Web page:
letters who flourished in that district early in the last century. He wrote a poem in Irish in praise of William Peppard of Kingscourt, of which there is a copy in the Cambridge University Library, made by Peter Galligan on 19 Dec. 1827; 'Beir beannacht uaim sios go baile na ccraobh' ('A blessing from me on Ballynacroe'); 'Suibhal me cuig coige na Fodla' ('I walk the five provinces of Ireland'); 'Bhidh me lá deas ('I was one fine day'); and others preserved in the manuscript books which formed the chief literature of farmhouses in Meath and Cavan in the last century. He was often entertained by the Mortimers of Cloghwallybeg and their kin, the chief landowners of the district.
[Works; Transactions of the Iberno-Celtic Society, Dublin, 1820; local information.]
O'FERRALL, RICHARD MORE (1797–1880), governor of Malta, born in 1797 at Balvna, co. Kildare—the ancient seat of his race—was eldest son of Ambrose O'Ferrall (1752–1835), by his first wife, Anne, daughter of John Bagot. Unlike his brother John Lewis More, afterwards commissioner of police (d. 1881), he declined, as a conscientious catholic, to enter the protestant university of Dublin. From an early age he joined in the struggle in Ireland for civil and religious liberty, and long corresponded with James Warren Doyle [q. v.], the patriot-prelate of Kildare. After the Catholic Relief Bill passed in 1828, he became in 1831 member of parliament for Kildare, his native county, which he represented without interruption for seventeen years (1830–46), and afterwards for six years (1859–65). He also sat for a short time in 1850–1 for co. Longford, in which his family held property. He supported Daniel O'Connell, who wrote to his confidential friend P.V. Fitzpatrick, on 3 June 1834: ‘I do not believe that More O'Ferrall will accept office.’ In this opinion, however, the Liberator was wrong. In 1835, under the Melbourne administration, O'Ferrall became a lord of the treasury; in 1839 secretary to the admiralty, and in 1841 secretary to the treasury. On 1 Oct. 1847 he severed his connection with Kildare to assume the governorship of Malta. On 22 Nov. 1847 he was made a privy councillor. He resigned the governorship of Malta in 1851, on the ground that he declined to serve under Lord John Russell, the prime minister, who in that year carried into law the Ecclesiastical Titles Bill, in opposition to the papal bull which created a catholic hierarchy in England.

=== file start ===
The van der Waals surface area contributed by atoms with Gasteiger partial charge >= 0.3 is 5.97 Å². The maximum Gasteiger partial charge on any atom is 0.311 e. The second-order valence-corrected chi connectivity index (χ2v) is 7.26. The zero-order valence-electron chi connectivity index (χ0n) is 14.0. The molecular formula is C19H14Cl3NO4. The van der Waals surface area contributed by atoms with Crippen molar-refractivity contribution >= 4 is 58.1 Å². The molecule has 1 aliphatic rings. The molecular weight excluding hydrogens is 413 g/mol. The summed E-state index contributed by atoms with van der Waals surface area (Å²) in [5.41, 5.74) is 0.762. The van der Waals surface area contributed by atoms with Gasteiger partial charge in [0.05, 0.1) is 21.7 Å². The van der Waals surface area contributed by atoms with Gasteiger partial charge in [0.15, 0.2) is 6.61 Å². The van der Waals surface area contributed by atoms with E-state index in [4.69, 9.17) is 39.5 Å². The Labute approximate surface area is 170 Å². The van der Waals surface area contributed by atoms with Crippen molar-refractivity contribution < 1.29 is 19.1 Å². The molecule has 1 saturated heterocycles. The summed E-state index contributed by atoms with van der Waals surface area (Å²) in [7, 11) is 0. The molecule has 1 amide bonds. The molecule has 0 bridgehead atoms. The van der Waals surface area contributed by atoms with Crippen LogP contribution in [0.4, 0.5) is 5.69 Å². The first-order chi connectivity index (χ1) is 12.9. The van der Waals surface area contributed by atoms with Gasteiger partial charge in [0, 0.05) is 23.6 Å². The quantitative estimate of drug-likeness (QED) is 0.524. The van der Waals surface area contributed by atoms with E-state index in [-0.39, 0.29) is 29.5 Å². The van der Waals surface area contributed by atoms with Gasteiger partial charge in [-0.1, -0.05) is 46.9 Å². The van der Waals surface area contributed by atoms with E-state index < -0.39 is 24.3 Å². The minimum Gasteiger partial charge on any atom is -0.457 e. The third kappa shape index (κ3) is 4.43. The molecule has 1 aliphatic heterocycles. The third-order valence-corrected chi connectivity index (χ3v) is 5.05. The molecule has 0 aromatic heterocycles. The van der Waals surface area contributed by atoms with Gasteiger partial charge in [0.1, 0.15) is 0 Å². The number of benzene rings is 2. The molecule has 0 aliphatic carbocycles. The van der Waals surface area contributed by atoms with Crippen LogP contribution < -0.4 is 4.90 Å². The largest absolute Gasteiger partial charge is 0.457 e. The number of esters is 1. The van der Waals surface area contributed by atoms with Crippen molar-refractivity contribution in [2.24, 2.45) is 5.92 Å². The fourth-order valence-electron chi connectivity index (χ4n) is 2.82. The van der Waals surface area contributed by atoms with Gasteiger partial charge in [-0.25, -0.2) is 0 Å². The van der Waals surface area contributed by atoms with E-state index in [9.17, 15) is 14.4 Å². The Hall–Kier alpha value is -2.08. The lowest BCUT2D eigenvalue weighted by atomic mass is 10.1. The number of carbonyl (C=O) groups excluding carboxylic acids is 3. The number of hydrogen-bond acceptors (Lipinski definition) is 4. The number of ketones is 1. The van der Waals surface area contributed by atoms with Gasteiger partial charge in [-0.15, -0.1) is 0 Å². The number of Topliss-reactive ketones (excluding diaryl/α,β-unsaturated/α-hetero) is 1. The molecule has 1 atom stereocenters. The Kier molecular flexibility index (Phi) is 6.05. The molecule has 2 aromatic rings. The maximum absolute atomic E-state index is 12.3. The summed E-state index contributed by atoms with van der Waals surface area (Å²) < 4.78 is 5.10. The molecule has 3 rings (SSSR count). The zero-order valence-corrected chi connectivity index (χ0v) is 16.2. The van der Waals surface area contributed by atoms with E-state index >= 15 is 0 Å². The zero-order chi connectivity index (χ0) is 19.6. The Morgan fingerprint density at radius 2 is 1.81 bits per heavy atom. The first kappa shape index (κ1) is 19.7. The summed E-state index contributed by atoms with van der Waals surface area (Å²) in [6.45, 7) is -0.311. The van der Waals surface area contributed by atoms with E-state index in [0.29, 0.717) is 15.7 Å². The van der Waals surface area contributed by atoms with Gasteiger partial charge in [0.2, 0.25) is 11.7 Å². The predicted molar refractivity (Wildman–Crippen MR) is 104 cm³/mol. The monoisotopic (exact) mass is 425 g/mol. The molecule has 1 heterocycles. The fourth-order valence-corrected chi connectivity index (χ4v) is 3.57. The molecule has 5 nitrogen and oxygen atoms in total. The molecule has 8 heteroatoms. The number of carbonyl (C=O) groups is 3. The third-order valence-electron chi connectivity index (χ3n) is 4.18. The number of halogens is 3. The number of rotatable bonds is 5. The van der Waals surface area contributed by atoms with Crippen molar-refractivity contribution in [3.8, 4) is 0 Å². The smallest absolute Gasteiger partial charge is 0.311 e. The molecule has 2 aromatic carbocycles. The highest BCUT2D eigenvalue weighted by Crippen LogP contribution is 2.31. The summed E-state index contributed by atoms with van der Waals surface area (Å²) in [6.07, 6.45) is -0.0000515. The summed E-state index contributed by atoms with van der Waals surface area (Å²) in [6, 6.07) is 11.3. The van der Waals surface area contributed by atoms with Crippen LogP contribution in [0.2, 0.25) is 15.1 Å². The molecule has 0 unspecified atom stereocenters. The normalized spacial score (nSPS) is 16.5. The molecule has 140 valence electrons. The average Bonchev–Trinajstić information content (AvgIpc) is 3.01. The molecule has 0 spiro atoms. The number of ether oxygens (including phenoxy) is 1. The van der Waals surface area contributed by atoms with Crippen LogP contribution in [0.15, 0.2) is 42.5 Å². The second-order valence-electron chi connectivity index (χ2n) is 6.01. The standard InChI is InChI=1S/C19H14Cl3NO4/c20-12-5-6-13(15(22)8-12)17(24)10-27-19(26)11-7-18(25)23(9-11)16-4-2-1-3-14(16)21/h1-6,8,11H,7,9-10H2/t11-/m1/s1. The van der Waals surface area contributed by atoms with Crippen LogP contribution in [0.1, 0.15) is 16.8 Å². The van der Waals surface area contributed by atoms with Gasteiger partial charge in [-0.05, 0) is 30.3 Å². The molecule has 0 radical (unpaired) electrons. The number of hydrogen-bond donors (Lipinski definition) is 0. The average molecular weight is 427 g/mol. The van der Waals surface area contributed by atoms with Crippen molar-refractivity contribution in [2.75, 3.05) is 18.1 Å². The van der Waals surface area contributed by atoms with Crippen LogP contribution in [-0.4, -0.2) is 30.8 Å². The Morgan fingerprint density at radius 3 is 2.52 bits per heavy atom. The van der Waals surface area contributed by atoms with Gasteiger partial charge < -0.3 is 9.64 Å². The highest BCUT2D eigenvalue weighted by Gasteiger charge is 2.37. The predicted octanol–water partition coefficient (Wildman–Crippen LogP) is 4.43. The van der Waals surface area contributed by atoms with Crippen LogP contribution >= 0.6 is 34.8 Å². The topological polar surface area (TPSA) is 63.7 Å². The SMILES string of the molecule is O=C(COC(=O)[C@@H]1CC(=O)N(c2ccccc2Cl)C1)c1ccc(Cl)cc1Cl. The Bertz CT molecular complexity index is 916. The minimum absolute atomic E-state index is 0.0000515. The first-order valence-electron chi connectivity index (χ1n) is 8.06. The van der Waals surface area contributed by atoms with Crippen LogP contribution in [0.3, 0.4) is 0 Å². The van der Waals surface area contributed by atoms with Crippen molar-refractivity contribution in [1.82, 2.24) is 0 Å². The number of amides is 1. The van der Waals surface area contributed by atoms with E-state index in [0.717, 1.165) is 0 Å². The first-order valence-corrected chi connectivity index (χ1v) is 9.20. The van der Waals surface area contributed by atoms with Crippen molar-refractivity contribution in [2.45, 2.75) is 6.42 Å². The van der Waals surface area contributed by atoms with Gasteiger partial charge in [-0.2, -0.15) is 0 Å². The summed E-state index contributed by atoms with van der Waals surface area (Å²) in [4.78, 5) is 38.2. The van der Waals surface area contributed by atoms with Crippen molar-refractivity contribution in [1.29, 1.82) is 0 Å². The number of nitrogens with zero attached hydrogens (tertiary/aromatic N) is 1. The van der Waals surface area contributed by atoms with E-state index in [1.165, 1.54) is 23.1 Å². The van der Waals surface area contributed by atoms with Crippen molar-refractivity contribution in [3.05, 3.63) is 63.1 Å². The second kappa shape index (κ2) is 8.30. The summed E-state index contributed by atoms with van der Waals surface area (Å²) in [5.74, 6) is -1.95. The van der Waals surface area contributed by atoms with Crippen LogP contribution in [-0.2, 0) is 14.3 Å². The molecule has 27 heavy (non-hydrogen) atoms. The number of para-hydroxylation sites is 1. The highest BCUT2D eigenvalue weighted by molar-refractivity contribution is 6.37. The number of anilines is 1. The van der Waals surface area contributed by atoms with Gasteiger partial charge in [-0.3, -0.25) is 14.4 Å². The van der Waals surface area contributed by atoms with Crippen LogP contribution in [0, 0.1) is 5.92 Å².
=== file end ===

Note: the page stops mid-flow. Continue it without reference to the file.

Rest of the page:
O'Ferrall died at Kingstown, near Dublin, at the age of eighty-three, on 27 Oct. 1880. He had been a magistrate, grand juror, and deputy-lieutenant for his native county, and at his death was the oldest member of the Irish privy council. He married, on 28 Sept. 1839, Matilda (d. 1882), second daughter of Thomas Anthony, third viscount Southwell, K.P. By her he left a son, Ambrose, and a daughter, Maria Anne, who married in 1860 Sir Walter Nugent, bart., of Donore, co. Westmeath.
[Life, Times, and Correspondence of Bishop Doyle; Private Correspondence of Daniel O'Connell; Leinster Leader, 30 Oct. 1880; Burke's Landed Gentry, ii. 1516; Lingard's England, with marginal notes in manuscript by Bishop Doyle; personal knowledge.]
OFFA (fl. 709), king of the East-Saxons, was son of Sighere, king of the East-Saxons, whose overlord was Wulfhere, king of the Mercians. Sighere was succeeded on his throne by his brother Sebbi, who, dying in 694, was himself succeeded by his sons Sigheard and Swefred. It is possible that Offa shared the rule withboth his uncle and cousin; but it was not until the death of the latter that he became sole king of the East-Saxons (Bede, iii 30, iv. ll; Flor. Wig. Genealogies, i. 203). Being a young man of most lovable appearance, he was joyfully received as king by the whole people. He is said to have been in love with Kineswyth, daughter of Penda, king of the Mercians though, as Penda died in 655 must have been too old for so young a lover. She incited him to give up kingdom and land and wife—probably some other lady—for the Gospel's sake. In 709 he made a pilgrimage to Rome in the company of Coenred of Mercia and Ecgwine, bishop of Worcester. At Rome received by Pope Constantine, and, in common with Coenred, is represented as attesting a spurious letter of the pope to Archbishop Brihtwald [q. v.] He seems to be wrongly described in one charter as king of the Mercians, and in another as king of the East-Angles. He took the tonsure and died at Rome.
[Bede's Eccl. Hist. iii. 30, iv. 11, v. 19 (Engl. Hist. Soc.); Flor. Wig. Genealogies, i. 250, 263 (Engl. Hist. Soc.): Will. of Malmesbury's Gesta Regum. i. 99 (Rolls Ser.) and Gesta Pontiff. pp. 296, 317 (Rolls Ser.); Kemble's Codex Dipl. i. Nos. 55, 61, 64; Haddan and Stubbs's Eccl. Documents, iii. 279–83; Dict. Chr. Biogr. iii. 68, art. ‘Offa’ (3), by Bishop Stubbs.]
OFFA (d. 796), king of the Mercians, was son of Thingferth, who was descended from Eoppa or Eowa, brother of Penda, king of the Mercians. In 757 Offa's cousin Ethelbald or Æthelbald (d. 757) [q. v.], king of the Mercians, was slain by rebels, led probably by Beornræd, who usurped Ethelbald's throne.